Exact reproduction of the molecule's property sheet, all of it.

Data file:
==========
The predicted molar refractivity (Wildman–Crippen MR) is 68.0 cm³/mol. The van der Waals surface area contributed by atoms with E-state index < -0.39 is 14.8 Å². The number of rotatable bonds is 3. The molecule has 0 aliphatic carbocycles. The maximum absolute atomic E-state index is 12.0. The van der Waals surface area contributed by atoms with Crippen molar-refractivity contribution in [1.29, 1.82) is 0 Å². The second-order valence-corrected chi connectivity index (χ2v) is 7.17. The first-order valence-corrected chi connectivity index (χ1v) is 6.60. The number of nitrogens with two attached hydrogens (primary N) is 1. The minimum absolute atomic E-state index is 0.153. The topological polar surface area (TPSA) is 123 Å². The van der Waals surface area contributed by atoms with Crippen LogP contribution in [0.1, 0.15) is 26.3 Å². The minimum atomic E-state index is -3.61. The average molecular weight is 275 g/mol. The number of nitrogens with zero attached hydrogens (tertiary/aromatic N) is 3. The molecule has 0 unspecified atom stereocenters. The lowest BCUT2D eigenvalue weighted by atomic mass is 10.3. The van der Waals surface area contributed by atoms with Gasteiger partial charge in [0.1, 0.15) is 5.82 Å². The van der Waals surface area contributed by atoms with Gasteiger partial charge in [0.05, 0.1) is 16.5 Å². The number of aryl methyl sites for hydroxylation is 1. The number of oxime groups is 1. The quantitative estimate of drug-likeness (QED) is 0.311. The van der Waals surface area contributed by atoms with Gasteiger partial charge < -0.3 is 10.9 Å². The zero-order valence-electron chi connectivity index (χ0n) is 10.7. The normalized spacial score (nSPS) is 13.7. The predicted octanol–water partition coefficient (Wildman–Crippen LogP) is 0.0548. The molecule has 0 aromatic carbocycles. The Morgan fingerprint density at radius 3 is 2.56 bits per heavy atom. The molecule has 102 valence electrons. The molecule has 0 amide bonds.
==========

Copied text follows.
The predicted molar refractivity (Wildman–Crippen MR) is 68.0 cm³/mol. The van der Waals surface area contributed by atoms with E-state index < -0.39 is 14.8 Å². The number of rotatable bonds is 3. The molecule has 0 aliphatic carbocycles. The maximum absolute atomic E-state index is 12.0. The van der Waals surface area contributed by atoms with Crippen molar-refractivity contribution in [1.29, 1.82) is 0 Å². The second-order valence-corrected chi connectivity index (χ2v) is 7.17. The first-order valence-corrected chi connectivity index (χ1v) is 6.60. The number of nitrogens with two attached hydrogens (primary N) is 1. The minimum absolute atomic E-state index is 0.153. The topological polar surface area (TPSA) is 123 Å². The van der Waals surface area contributed by atoms with Crippen LogP contribution in [0.1, 0.15) is 26.3 Å². The minimum atomic E-state index is -3.61. The average molecular weight is 275 g/mol. The number of nitrogens with zero attached hydrogens (tertiary/aromatic N) is 3. The molecule has 0 unspecified atom stereocenters. The lowest BCUT2D eigenvalue weighted by atomic mass is 10.3. The van der Waals surface area contributed by atoms with Gasteiger partial charge in [0.1, 0.15) is 5.82 Å². The van der Waals surface area contributed by atoms with Gasteiger partial charge in [0.05, 0.1) is 16.5 Å². The number of aryl methyl sites for hydroxylation is 1. The number of oxime groups is 1. The quantitative estimate of drug-likeness (QED) is 0.311. The van der Waals surface area contributed by atoms with Gasteiger partial charge < -0.3 is 10.9 Å². The zero-order valence-electron chi connectivity index (χ0n) is 10.7. The normalized spacial score (nSPS) is 13.7. The predicted octanol–water partition coefficient (Wildman–Crippen LogP) is 0.0548. The molecule has 0 aromatic carbocycles. The Morgan fingerprint density at radius 3 is 2.56 bits per heavy atom. The molecule has 102 valence electrons. The molecule has 0 amide bonds.